[GE users] Best practices in memory resource distribution?
txema.heredia at upf.edu
Thu Apr 8 15:17:01 BST 2010
I am the administrator of an SGE 6.1u4 cluster composed by 8 nodes, each of them with 8 cores, and going from 8Gb to 32Gb of memory.
Our users run a wide variety of jobs, from shabby handmade perl scripts, to well-known and well-made software like Blast; so the job length and amount of memory needed varies greatly, from a few Mb to more than 20 Gb.
Due to this, I had several problems while configuring our SGE's scheduling policy, specially in the memory usage, and I would be glad if you can throw some light into my problems.
First of all, my premises:
- I want to use as many cores as possible (ideally all 64)
- I want to use as much memory as possible (not having jobs delayed because, for example, the high memory nodes are filled with 8 low memory jobs, and the low memory nodes are filled with a couple of high memory jobs)
- I want a responsible system (not oversubscribed resources)
- I don't want to swap out jobs (specially running ones)
- I don't want jobs being unexpectedly killed due to memory reasons.
In order to achieve this, I have tried different approaches:
- Manage memory through h_vmem.
Set the h_vmem complex attribute as consumable, define it per host equal to the physical memory of the host, and force my users to use it or either use the default value (6 Gb).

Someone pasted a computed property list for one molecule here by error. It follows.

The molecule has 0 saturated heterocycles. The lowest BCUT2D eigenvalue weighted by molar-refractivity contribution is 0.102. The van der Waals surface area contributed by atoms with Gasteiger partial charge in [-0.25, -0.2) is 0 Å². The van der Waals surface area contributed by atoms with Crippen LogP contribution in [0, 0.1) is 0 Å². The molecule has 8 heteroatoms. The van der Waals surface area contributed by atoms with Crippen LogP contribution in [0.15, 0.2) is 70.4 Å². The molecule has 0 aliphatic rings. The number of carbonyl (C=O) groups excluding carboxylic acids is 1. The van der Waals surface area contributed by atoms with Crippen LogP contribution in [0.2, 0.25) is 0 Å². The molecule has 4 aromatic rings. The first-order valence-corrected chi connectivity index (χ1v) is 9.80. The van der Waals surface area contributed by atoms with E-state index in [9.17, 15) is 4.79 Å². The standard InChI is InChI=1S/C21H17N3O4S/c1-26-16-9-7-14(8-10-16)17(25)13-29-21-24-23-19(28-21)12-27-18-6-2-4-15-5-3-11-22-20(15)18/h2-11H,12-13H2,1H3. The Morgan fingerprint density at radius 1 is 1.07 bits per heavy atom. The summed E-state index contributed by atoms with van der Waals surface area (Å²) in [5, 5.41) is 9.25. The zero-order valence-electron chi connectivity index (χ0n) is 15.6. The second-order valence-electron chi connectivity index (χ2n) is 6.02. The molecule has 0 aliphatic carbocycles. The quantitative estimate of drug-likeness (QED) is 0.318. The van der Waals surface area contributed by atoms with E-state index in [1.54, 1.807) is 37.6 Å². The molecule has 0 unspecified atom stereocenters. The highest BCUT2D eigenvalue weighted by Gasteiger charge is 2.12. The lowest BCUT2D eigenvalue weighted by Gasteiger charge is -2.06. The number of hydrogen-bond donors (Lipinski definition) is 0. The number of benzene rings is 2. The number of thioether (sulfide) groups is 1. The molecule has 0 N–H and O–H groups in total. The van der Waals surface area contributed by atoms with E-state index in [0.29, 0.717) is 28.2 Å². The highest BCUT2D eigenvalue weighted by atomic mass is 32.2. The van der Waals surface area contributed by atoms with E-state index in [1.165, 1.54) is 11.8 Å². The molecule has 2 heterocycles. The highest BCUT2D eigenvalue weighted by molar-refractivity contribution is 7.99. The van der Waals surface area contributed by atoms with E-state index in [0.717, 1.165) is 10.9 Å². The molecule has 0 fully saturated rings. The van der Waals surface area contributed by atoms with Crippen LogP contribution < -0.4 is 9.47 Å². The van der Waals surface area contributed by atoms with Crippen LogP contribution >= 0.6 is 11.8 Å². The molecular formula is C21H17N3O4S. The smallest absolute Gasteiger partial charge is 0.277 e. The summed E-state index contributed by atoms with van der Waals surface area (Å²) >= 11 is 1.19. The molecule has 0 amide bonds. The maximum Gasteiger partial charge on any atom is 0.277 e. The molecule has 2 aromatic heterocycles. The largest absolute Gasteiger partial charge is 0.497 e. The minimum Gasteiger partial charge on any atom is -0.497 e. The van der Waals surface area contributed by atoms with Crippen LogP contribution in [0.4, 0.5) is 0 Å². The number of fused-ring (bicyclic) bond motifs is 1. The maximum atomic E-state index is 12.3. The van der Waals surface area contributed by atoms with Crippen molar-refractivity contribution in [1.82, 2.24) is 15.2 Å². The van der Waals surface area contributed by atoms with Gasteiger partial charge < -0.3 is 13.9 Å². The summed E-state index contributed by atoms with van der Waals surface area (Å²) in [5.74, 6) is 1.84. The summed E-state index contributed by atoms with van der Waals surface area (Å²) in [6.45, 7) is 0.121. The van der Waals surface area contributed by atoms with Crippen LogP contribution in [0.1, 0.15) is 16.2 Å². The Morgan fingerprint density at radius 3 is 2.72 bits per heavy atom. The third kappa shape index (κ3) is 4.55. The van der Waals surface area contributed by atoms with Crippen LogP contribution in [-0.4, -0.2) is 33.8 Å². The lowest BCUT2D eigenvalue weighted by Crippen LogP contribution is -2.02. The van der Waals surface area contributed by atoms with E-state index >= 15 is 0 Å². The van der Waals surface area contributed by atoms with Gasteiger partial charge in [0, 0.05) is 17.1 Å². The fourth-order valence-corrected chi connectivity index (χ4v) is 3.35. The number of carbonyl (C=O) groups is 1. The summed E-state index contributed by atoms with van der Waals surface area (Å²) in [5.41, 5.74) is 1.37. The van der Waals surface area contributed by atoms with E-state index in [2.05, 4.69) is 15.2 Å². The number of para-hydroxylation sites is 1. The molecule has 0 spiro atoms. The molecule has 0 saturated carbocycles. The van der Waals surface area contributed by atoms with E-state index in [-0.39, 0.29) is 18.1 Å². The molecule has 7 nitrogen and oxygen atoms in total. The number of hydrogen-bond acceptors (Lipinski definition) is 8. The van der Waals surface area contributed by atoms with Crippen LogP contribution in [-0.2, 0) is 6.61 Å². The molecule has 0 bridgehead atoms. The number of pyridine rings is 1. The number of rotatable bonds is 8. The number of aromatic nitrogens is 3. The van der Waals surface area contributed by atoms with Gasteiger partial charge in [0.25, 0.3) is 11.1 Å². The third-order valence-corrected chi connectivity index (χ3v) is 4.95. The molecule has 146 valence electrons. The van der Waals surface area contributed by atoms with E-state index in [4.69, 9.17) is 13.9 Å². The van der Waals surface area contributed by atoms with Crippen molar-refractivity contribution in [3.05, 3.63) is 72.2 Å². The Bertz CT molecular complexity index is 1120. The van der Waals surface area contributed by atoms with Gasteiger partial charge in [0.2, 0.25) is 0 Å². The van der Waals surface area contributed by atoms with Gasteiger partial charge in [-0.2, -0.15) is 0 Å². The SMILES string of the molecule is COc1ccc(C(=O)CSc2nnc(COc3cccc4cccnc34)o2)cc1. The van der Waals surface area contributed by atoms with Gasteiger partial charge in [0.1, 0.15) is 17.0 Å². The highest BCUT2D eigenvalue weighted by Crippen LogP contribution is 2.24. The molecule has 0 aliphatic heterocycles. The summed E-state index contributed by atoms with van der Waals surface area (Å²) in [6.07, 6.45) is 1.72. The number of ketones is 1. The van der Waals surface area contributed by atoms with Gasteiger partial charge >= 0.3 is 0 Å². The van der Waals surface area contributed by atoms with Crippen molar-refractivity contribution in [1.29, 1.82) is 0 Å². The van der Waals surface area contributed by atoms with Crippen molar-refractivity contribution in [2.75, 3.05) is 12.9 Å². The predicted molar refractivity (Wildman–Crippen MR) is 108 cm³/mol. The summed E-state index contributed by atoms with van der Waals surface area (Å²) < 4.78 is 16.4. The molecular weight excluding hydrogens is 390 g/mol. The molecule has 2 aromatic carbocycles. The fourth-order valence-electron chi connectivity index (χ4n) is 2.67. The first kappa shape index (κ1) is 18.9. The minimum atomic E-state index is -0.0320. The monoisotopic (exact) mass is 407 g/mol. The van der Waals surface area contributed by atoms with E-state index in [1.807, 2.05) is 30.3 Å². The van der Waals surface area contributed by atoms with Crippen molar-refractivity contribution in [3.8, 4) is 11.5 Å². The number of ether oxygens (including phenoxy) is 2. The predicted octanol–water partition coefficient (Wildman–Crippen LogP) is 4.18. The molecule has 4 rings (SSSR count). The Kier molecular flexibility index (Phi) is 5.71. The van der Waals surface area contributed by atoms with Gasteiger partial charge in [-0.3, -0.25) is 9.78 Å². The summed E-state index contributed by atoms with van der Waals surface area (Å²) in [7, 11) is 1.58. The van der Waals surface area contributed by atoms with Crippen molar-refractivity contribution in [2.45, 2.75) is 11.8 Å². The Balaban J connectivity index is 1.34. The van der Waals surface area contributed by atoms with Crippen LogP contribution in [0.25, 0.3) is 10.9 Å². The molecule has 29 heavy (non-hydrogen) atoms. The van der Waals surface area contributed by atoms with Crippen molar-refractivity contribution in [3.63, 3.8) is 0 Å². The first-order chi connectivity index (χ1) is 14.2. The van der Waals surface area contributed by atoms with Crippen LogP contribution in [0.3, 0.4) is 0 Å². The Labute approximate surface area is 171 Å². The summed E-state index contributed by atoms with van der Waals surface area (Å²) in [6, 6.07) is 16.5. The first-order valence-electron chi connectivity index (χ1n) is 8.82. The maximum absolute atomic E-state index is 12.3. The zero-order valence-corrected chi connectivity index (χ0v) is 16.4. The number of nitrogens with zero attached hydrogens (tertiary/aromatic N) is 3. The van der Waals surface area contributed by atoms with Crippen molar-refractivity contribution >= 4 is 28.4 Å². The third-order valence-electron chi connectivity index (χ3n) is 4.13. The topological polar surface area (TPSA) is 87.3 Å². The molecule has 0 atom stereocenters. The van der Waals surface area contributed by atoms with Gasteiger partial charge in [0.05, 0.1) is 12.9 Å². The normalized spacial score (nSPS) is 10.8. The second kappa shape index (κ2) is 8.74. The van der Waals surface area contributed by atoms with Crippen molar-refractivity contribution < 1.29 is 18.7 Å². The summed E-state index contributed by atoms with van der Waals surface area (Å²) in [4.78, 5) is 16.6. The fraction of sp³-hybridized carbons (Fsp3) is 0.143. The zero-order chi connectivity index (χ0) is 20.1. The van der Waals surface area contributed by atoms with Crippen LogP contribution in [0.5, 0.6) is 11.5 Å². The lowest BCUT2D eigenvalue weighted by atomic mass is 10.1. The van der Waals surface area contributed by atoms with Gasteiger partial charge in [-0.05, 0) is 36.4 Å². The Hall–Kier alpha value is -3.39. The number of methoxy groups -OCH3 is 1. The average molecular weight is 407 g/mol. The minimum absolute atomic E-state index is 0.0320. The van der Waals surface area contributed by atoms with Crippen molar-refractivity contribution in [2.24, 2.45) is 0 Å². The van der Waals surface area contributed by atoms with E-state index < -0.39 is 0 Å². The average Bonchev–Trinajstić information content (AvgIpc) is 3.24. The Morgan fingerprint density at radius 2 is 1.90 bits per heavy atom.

This method is good, because it ensures no swapping (jobs cannot use more than their reserved h_vmem memory, and if they do, are immediately killed).
As it is not possible to use more than the host physical memory, the system is always responsive and jobs don't screw each other (in memory terms). In addition to this, the jobs killed by memory are only due to user fault. Our users jobs tend to be batches of 100~1000 similar jobs, and I have taught them how to use qacct to get the maxvmem used by the first job of a batch and then extrapolate to the rest of the batch. Additionally to all this, I have aliased qsub so, when a job is qsubbed, it checks how much memory it is asking for, and it sends to the hostgroup (8Gb-nodes if h_vmem <= 1G, 16Gb if <= 2G, 32Gb else) where it is more likely to fit.
But this method has two big problems:
1 - Depends too much on users 'doing it right': If they do it, everything works fine. But, the memory reserving attribute is the same which kills jobs if exceeded, so users will tend to ask for more memory than needed, and thus, over-reserving memory that could be used by other user's jobs. And, in the case of the first job of a batch, they will need to reserve a standard chunk of memory (6Gb by default) in order to allow their job to finish without being killed, so they can get the maxvmem needed by the rest of the batch.